To say that Americans are more indoctrinated than others is a bold claim.  Looking at this claim from a non-Western perspective, I believe that the concrete freedoms of indoctrinated societies are substantial.  There are numerous examples, including in Eastern Europe, and including in the Arab world.  The level of indoctrination in places like Oman, the UAE, and Qatar is quite high, but so too are the levels of freedom.  As a Canadian, the conciliatory tone I may project is the result of effective indoctrination. The point of agreement I have with Hart is that Amerians believe they aren’t indoctrinated.  Hart uses the US healthcare system to show it.  Americans defend a system that does not bear the fruits that it promises, but Americans believe it does bear the fruit it promises.  (Given the more recent movements to the Affordable Care Act, I am still not certain that Americans themselves do not see the conflicts between the promises and the fruits of the US healthcare system) He also uses this argument to substantiate the basic premise that the money from the tax system to fund a military-industrial complex that benefits only the rich. Hart writes, “the government raises its revenues for the express purpose of transferring as much wealth as possible from the working and middle classes to corporations and plutocrats.” Dog-whistling.  Let’s stir the emotional pot of people who care for the poor.  This  language of “middle-class”, “corporations”, and “plutocrats” entrenches a reality that has been framed by those that dominate the story – by an educational whom Hart calls a “neoliberal” elite that tries to stoke the flames.

In other words, Hart writes about a broken health care system in a traditional narrative already framed on the part of the dominant.  It is like he thinks his readers have no experience to contradict this.  That is, from a metanarrative constructed by a dominant group, he criticizes a system on abstract grounds.  And it is precisely this type of indoctrination he condemns.  And moreover, it is written to like-minded people who will tend to agree with him and overlook the shortcomings of his narrative. The readers will naturally overlook the abstract grounds from which the overall argument generates.  And it is precisely the default abstract presupposition that we Chrisitans who believe in community and freedom that needs to become clear and questioned.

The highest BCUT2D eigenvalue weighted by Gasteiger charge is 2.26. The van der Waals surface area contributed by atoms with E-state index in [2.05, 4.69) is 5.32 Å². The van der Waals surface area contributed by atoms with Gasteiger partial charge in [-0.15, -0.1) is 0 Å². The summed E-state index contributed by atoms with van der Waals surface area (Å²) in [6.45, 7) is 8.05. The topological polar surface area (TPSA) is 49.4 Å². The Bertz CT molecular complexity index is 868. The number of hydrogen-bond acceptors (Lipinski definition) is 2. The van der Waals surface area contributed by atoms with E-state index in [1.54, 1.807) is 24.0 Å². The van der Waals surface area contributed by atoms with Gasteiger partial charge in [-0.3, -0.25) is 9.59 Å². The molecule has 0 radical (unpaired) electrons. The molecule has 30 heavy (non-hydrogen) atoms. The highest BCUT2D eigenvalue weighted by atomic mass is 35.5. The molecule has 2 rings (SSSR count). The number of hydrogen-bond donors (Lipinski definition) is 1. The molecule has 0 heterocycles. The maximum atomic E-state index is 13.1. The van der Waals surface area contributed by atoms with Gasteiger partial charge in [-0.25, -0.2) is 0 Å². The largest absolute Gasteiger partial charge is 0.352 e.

Let me be as clear as possible: Hart believes that Americans are indoctrinated to abstract freedom, while giving up much of their own concrete freedoms. But here, in this article, he argues an abstract meta-narrative, while throwing his hands up in the face of a lack of concrete effective freedom. He writes, “I know that Christ in the Gospels calls his followers to a different kind of “politics” altogether—for want of a better term, the politics of the Kingdom. Of this, even the wisest, most compassionate, and most provident form of democratic socialism could never be anything more than a faint premonitory shadow.”  The challenge Hart does not see, and I am surprised that he doesn’t, is that there are historical examples of communities that embody, historically and presently, examples of experiences that embody to a greater or lesser extent the concrete freedom that Hart seems to long for. It is as if Hart has only considered that the only realms of existence we live in are private and political – like the individual confronting and engaging with large institutions of centralized governments, or monolithic medical corporations. Let me return to this after having considered points 3 and 4 above.